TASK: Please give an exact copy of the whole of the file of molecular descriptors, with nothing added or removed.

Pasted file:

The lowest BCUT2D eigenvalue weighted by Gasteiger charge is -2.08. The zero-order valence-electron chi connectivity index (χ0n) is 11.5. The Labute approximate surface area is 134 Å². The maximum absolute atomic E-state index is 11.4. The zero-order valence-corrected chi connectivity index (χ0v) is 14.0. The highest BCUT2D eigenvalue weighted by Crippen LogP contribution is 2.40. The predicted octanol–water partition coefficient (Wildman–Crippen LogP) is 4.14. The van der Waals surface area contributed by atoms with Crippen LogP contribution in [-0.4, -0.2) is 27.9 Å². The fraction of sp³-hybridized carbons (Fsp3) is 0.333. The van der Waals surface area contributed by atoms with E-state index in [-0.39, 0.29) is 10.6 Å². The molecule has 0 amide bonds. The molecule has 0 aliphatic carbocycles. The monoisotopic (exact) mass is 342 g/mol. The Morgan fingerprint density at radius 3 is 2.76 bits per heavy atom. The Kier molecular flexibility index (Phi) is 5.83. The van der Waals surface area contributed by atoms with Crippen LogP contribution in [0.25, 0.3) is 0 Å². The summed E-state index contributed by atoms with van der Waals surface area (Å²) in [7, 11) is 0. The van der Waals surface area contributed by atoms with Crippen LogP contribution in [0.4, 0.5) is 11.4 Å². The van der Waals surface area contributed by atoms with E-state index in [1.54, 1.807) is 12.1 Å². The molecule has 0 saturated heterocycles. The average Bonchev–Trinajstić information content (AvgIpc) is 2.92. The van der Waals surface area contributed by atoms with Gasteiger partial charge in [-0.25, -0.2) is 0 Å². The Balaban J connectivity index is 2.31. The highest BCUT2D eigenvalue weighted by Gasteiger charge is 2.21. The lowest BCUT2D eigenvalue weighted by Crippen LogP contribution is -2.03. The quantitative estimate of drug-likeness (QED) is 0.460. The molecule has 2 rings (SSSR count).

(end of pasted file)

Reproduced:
The lowest BCUT2D eigenvalue weighted by Gasteiger charge is -2.08. The zero-order valence-electron chi connectivity index (χ0n) is 11.5. The Labute approximate surface area is 134 Å². The maximum absolute atomic E-state index is 11.4. The zero-order valence-corrected chi connectivity index (χ0v) is 14.0. The highest BCUT2D eigenvalue weighted by Crippen LogP contribution is 2.40. The predicted octanol–water partition coefficient (Wildman–Crippen LogP) is 4.14. The van der Waals surface area contributed by atoms with Crippen LogP contribution in [-0.4, -0.2) is 27.9 Å². The fraction of sp³-hybridized carbons (Fsp3) is 0.333. The van der Waals surface area contributed by atoms with E-state index in [-0.39, 0.29) is 10.6 Å². The molecule has 0 amide bonds. The molecule has 0 aliphatic carbocycles. The monoisotopic (exact) mass is 342 g/mol. The Morgan fingerprint density at radius 3 is 2.76 bits per heavy atom. The Kier molecular flexibility index (Phi) is 5.83. The van der Waals surface area contributed by atoms with Crippen LogP contribution in [0.25, 0.3) is 0 Å². The summed E-state index contributed by atoms with van der Waals surface area (Å²) in [7, 11) is 0. The van der Waals surface area contributed by atoms with Crippen LogP contribution in [0.4, 0.5) is 11.4 Å². The van der Waals surface area contributed by atoms with E-state index in [1.54, 1.807) is 12.1 Å². The molecule has 0 saturated heterocycles. The average Bonchev–Trinajstić information content (AvgIpc) is 2.92. The van der Waals surface area contributed by atoms with Gasteiger partial charge in [-0.25, -0.2) is 0 Å². The Balaban J connectivity index is 2.31. The highest BCUT2D eigenvalue weighted by Gasteiger charge is 2.21. The lowest BCUT2D eigenvalue weighted by Crippen LogP contribution is -2.03. The quantitative estimate of drug-likeness (QED) is 0.460. The molecule has 2 rings (SSSR count).